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Ottheinrich von der Pfalz, Gemälde von Barthel Beham, 1535; Foto: Wikipedia, gemeinfrei
Builder, art collector, Protestant

Ottheinrich von der Pfalz

Prince-Elector Ottheinrich von der Pfalz (1502–1559) was an ideal Renaissance prince, creating important architectural structures and acting as a patron of the arts. He converted to the evangelical faith early on and ultimately introduced the Lutheran Reformation during his rule.

Coat of arms of Duke Ottheinrich and Duke Philipp of Bavaria. Image: Wikipedia, public

Ottheinrich initially ruled from Pfalz-Neuburg.

Who was Ottheinrich?

Ottheinrich von Bayern was the son of Ruprecht der Tugendhafte (Rupert the Good) and Elisabeth von Bayern-Landshut, a grandson of Prince-Elector Philipp von der Pfalz. In 1522, together with his brother, he assumed rule of the newly founded principality of Pfalz-Neuburg, which he later ruled alone. Not until 1556, after the death of his uncle and previous guardian, Friedrich II von der Pfalz, did Ottheinrich finally assume rule as Prince-Elector Palatine, a seat he then held until his death in 1559.

Ottheinrich Building at Heidelberg Palace. Image: Staatliche Schlösser und Gärten Baden-Württemberg, Günther Bayerl

Building was a passion.

Why is Ottheinrich so famous?

Already in the early years of his rule in Neuenburg, Ottheinrich began expanding his castle into a Renaissance palace, thereby acquiring great debt. His creation, the Ottheinrich Building, which also bears his name, can still be admired in Heidelberg today. Ottheinrich was also a great patron and lover of the arts: He commissioned or purchased prominent works of fine art, painting, music and book art. His library, the Bibliotheca Palatina, is still considered one of the most important libraries of its time.

What were Ottheinrich's interests?

In the early years, Ottheinrich concentrated primarily on his structures and their decor, such as the Neuburg Palace, which also boasted a pleasure garden and a menagerie with exotic animals. In 1546, when he was forced into exile and fled to Heidelberg, he began collecting books and sheet music, coins and medals. He was interested in "antiquarian" books and was able to bring manuscripts from various monasteries, such as Lorsch Monastery, to Heidelberg. He had his books re-bound according to his own ideas.

Portrait of Andreas Osiander, 1544. Image: Wikipedia, public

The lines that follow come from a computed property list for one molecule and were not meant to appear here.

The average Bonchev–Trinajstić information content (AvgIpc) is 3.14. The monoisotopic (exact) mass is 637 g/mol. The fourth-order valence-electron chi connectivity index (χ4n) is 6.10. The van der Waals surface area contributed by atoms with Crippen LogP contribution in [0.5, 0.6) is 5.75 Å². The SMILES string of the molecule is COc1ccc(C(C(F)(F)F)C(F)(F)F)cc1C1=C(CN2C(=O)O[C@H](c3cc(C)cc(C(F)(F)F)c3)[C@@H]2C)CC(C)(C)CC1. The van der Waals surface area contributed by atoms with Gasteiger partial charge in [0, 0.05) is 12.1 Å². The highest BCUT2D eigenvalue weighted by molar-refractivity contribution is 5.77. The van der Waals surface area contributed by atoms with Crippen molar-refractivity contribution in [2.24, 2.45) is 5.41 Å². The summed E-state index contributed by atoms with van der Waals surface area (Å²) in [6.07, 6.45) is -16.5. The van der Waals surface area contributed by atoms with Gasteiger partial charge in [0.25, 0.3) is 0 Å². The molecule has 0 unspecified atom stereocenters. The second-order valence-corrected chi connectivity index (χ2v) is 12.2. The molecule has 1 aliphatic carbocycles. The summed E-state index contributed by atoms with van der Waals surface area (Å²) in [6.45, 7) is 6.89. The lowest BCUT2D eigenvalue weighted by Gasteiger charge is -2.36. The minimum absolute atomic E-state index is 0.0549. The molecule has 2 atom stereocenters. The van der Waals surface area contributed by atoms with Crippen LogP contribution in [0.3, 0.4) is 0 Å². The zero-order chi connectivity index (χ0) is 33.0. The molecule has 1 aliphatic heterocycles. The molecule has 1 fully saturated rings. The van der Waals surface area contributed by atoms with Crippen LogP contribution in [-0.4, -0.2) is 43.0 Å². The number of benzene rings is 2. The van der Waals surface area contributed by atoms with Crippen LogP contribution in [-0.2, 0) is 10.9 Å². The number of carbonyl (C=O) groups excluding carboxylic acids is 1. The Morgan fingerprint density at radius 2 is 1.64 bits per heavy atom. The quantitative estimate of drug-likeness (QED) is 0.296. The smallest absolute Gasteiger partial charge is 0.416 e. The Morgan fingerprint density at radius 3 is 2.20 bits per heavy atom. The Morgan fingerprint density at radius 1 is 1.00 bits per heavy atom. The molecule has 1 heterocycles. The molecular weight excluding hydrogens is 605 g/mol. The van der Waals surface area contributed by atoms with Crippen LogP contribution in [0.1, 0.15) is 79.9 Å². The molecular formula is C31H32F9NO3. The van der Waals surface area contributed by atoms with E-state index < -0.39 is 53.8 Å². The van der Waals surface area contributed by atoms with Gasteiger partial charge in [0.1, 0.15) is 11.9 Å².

Andreas Osiander introduced the prince-elector to the Protestant faith.

A proponent of the Reformation?

In 1542, Ottheinrich, influenced by theologian Andreas Osiander, converted to evangelical faith. Via a decree, he implemented the Protestant faith into his principality, Pfalz-Neuburg. This was part of the reason why his principality was temporarily occupied by imperial troops during the Schmalkaldic War and why Ottheinrich had to flee in exile to Heidelberg. After coming into power in Heidelberg in 1556, he also implemented the Lutheran faith in the Electoral Palatinate. However, he was unable to complete his reform, due to his early death.

A Lutheran Electoral Palatinate?

Ottheinrich first introduced Johannes Brenz's Württemberg Church Order to the Electoral Palatinate. As suitable workforces for the reorientation of the church and university were lacking in his own state, experts were brought in from outside. This formed the basis for the various doctrines of German Protestantism in the Electoral Palatinate, which became noticeable after Ottheinrich's death in the form of conflict. His successor, Friedrich III, gave growing support to the reformed faith. He implemented the "Heidelberg Catechism," which the Palatinate followed, but which prompted the Lutherans to leave the state.

Rundporträt, auch Tondo genannt, Ottheinrichs in einem Stuckrelief im Schloss in Heidelberg; Foto: Staatliche Schlösser und Gärten Baden-Württemberg, Andrea Rachele
Titel des Heidelberger Katechismus von 1563; Foto: Wikipedia, gemeinfrei
Figur Friedrichs III. an der Fassade des Friedrichsbaus; Foto: Staatliche Schlösser und Gärten Baden-Württemberg, Julia Haseloff

Prince-Electors Ottheinrich and Friedrich III were extremely important figures for the religious affiliations of the Electoral Palatinate.

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